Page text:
I originally purchased this item as I enjoy taking photographs of the people around me, my pets and my BJDs (small dolls; think porclein doll has a baby with an action figure). Sufficing to say portrait and macro are the most important forms of photography to my interests and enviroment.
As somebody completley new to DSLRs (just moving up from a point and shoot) I found the view finder incredibly easy to adapt too and was glad of the LCD screen's automatic shut off when I put the camera close to my eye to compose a photograph. I found myself enarmoured with the very proffesional sounds of the shutter which are reminiscent of old time press and journalists. Although several reviews on the internet at large complain about size I found it to be enjoyable to hold without the extra battery grip(and I'm 6ft, with long thin hands and fingers). The camera itself is incredibly light; it looks very grand but feels like a point and shoot, which is great for carrying it around for extended periods of time. The menus are tricky to navigate as a beginner but the pe-programmed modes are fairly easy to learn how to use - even venturing on to manual is Ok, if not a bit daunting at first. I didn't receive the user manual with this, so bare that in mind.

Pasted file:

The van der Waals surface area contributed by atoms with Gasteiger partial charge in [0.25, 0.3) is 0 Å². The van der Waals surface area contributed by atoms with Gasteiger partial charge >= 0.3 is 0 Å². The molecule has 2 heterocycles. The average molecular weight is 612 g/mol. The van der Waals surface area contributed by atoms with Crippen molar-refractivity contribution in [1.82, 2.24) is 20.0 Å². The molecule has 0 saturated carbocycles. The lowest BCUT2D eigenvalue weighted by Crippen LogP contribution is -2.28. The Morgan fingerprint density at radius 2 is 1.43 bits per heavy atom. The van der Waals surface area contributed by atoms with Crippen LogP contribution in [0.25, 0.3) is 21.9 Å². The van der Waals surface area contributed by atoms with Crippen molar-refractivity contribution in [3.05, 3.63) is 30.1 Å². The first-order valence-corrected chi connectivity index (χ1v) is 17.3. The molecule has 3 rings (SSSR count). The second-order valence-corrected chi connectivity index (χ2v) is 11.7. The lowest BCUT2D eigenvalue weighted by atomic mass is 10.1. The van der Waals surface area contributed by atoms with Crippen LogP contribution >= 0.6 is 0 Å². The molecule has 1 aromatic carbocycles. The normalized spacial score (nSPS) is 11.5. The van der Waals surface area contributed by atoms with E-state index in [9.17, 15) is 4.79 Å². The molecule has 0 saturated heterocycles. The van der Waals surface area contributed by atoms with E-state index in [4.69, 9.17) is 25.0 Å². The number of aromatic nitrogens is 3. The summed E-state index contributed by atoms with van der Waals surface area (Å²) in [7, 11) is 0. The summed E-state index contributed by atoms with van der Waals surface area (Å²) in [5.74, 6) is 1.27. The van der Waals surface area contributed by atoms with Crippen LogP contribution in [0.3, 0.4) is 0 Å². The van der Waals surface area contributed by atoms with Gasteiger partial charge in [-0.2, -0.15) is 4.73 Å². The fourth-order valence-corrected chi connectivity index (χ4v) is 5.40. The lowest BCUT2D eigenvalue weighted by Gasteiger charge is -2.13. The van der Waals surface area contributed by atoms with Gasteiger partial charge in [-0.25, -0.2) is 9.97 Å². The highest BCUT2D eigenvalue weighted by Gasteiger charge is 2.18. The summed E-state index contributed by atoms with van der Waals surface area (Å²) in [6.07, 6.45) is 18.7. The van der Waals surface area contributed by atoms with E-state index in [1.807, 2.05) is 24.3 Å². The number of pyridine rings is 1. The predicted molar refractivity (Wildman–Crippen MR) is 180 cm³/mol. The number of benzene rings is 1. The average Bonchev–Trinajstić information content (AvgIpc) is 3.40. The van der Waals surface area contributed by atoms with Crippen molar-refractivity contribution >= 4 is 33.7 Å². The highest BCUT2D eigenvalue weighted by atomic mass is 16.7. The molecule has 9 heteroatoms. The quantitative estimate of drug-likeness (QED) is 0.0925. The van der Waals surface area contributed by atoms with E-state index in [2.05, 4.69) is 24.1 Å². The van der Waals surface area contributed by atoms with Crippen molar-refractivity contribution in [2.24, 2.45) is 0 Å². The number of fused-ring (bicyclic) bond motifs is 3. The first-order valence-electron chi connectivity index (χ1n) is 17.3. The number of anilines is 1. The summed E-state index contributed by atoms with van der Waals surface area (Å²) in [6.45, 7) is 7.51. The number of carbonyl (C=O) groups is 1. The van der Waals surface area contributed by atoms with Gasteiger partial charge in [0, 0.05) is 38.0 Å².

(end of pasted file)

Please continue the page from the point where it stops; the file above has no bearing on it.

The image quality was surprising to me. I used only a 50mm f/1.8 Canon lens and not the kit lens. The colours are certainly more true to life than from my P and S, and reflections in glass and water appear sharper and much more vivid. You can see tiny details and if Depth of Field is something you've been lusting after then boy have you got it in this 400D. There's a slight under exposure problem in the automatic mode and for low light you'll still need a tripod and the included self timer to keep things sharp. The onboard flash is surprisingly mild which is actually a good thing; it illuminates without washing out. The image quality was better than my P and S in terms of colour and depth of field and I was complimented on my test photographs by several more professional aquaintances; however I do find that in good lighting conditions my P and S (which has 12.2 megapixels) far out preformed the 400D in terms of overall sharpness when cropping, blowing up the image to a larger size and even just reviewing in general.